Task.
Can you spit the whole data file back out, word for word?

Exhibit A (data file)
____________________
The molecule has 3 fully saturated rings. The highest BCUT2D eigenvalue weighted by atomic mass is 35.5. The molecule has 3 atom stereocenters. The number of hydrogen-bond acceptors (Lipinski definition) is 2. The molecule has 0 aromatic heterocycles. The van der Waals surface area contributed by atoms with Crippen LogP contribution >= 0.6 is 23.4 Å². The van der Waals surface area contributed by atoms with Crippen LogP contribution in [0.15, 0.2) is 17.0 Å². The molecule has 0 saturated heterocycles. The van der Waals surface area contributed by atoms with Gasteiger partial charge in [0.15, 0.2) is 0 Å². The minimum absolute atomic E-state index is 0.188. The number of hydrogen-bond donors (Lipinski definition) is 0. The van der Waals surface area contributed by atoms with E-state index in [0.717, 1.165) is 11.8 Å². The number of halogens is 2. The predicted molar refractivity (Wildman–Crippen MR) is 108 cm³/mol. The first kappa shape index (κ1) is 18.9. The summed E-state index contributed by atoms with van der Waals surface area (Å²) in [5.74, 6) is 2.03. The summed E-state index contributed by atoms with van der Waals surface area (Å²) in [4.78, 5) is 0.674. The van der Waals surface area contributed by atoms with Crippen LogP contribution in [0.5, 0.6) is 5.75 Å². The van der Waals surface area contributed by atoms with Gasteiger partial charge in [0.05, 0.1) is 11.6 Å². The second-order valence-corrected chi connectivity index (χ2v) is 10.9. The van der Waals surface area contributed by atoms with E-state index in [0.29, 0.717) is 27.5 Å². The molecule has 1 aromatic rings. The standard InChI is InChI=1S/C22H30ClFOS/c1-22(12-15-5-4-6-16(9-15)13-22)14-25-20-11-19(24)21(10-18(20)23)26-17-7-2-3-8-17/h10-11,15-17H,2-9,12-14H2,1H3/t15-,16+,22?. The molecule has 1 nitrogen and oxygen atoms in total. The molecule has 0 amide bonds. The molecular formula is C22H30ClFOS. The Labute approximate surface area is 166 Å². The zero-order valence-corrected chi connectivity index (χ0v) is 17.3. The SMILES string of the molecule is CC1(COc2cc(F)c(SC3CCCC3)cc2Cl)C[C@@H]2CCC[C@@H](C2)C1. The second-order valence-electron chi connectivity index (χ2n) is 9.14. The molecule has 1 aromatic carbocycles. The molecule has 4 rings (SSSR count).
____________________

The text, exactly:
The molecule has 3 fully saturated rings. The highest BCUT2D eigenvalue weighted by atomic mass is 35.5. The molecule has 3 atom stereocenters. The number of hydrogen-bond acceptors (Lipinski definition) is 2. The molecule has 0 aromatic heterocycles. The van der Waals surface area contributed by atoms with Crippen LogP contribution >= 0.6 is 23.4 Å². The van der Waals surface area contributed by atoms with Crippen LogP contribution in [0.15, 0.2) is 17.0 Å². The molecule has 0 saturated heterocycles. The van der Waals surface area contributed by atoms with Gasteiger partial charge in [0.15, 0.2) is 0 Å². The minimum absolute atomic E-state index is 0.188. The number of hydrogen-bond donors (Lipinski definition) is 0. The van der Waals surface area contributed by atoms with E-state index in [0.717, 1.165) is 11.8 Å². The number of halogens is 2. The predicted molar refractivity (Wildman–Crippen MR) is 108 cm³/mol. The first kappa shape index (κ1) is 18.9. The summed E-state index contributed by atoms with van der Waals surface area (Å²) in [5.74, 6) is 2.03. The summed E-state index contributed by atoms with van der Waals surface area (Å²) in [4.78, 5) is 0.674. The van der Waals surface area contributed by atoms with Crippen LogP contribution in [0.5, 0.6) is 5.75 Å². The van der Waals surface area contributed by atoms with Gasteiger partial charge in [0.05, 0.1) is 11.6 Å². The second-order valence-corrected chi connectivity index (χ2v) is 10.9. The van der Waals surface area contributed by atoms with E-state index in [0.29, 0.717) is 27.5 Å². The molecule has 1 aromatic rings. The standard InChI is InChI=1S/C22H30ClFOS/c1-22(12-15-5-4-6-16(9-15)13-22)14-25-20-11-19(24)21(10-18(20)23)26-17-7-2-3-8-17/h10-11,15-17H,2-9,12-14H2,1H3/t15-,16+,22?. The molecule has 1 nitrogen and oxygen atoms in total. The molecule has 0 amide bonds. The molecular formula is C22H30ClFOS. The Labute approximate surface area is 166 Å². The zero-order valence-corrected chi connectivity index (χ0v) is 17.3. The SMILES string of the molecule is CC1(COc2cc(F)c(SC3CCCC3)cc2Cl)C[C@@H]2CCC[C@@H](C2)C1. The second-order valence-electron chi connectivity index (χ2n) is 9.14. The molecule has 1 aromatic carbocycles. The molecule has 4 rings (SSSR count).